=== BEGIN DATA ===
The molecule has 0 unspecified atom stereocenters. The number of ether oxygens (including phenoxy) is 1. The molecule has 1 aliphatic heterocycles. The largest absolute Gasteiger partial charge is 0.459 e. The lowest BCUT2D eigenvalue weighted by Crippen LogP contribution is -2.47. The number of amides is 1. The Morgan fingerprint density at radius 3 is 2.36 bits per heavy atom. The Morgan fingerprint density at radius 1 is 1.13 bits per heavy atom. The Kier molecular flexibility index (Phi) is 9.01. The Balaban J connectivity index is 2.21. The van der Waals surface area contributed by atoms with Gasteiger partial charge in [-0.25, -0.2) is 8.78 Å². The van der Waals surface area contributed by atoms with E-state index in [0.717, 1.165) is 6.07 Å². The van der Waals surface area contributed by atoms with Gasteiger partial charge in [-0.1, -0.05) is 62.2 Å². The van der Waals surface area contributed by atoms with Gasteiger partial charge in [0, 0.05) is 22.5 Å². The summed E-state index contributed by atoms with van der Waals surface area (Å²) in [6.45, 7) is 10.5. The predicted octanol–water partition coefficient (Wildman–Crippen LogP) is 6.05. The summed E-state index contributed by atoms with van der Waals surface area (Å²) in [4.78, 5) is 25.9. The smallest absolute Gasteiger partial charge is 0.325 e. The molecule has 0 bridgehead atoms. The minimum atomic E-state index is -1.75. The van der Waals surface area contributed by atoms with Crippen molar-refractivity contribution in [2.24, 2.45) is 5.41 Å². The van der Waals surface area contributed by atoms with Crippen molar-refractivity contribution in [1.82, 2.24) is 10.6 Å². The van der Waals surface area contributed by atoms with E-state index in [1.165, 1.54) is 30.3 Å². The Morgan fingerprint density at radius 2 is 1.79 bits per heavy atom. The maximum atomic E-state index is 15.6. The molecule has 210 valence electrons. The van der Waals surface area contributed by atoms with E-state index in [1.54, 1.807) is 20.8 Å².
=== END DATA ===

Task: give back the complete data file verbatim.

The molecule has 0 unspecified atom stereocenters. The number of ether oxygens (including phenoxy) is 1. The molecule has 1 aliphatic heterocycles. The largest absolute Gasteiger partial charge is 0.459 e. The lowest BCUT2D eigenvalue weighted by Crippen LogP contribution is -2.47. The number of amides is 1. The Morgan fingerprint density at radius 3 is 2.36 bits per heavy atom. The Morgan fingerprint density at radius 1 is 1.13 bits per heavy atom. The Kier molecular flexibility index (Phi) is 9.01. The Balaban J connectivity index is 2.21. The van der Waals surface area contributed by atoms with Gasteiger partial charge in [-0.25, -0.2) is 8.78 Å². The van der Waals surface area contributed by atoms with E-state index in [0.717, 1.165) is 6.07 Å². The van der Waals surface area contributed by atoms with Gasteiger partial charge in [-0.1, -0.05) is 62.2 Å². The van der Waals surface area contributed by atoms with Gasteiger partial charge in [0, 0.05) is 22.5 Å². The summed E-state index contributed by atoms with van der Waals surface area (Å²) in [6.45, 7) is 10.5. The predicted octanol–water partition coefficient (Wildman–Crippen LogP) is 6.05. The summed E-state index contributed by atoms with van der Waals surface area (Å²) in [4.78, 5) is 25.9. The smallest absolute Gasteiger partial charge is 0.325 e. The molecule has 0 bridgehead atoms. The minimum atomic E-state index is -1.75. The van der Waals surface area contributed by atoms with Crippen molar-refractivity contribution in [2.24, 2.45) is 5.41 Å². The van der Waals surface area contributed by atoms with Crippen molar-refractivity contribution in [1.82, 2.24) is 10.6 Å². The van der Waals surface area contributed by atoms with E-state index in [1.165, 1.54) is 30.3 Å². The Morgan fingerprint density at radius 2 is 1.79 bits per heavy atom. The maximum atomic E-state index is 15.6. The molecule has 210 valence electrons. The van der Waals surface area contributed by atoms with E-state index in [1.54, 1.807) is 20.8 Å².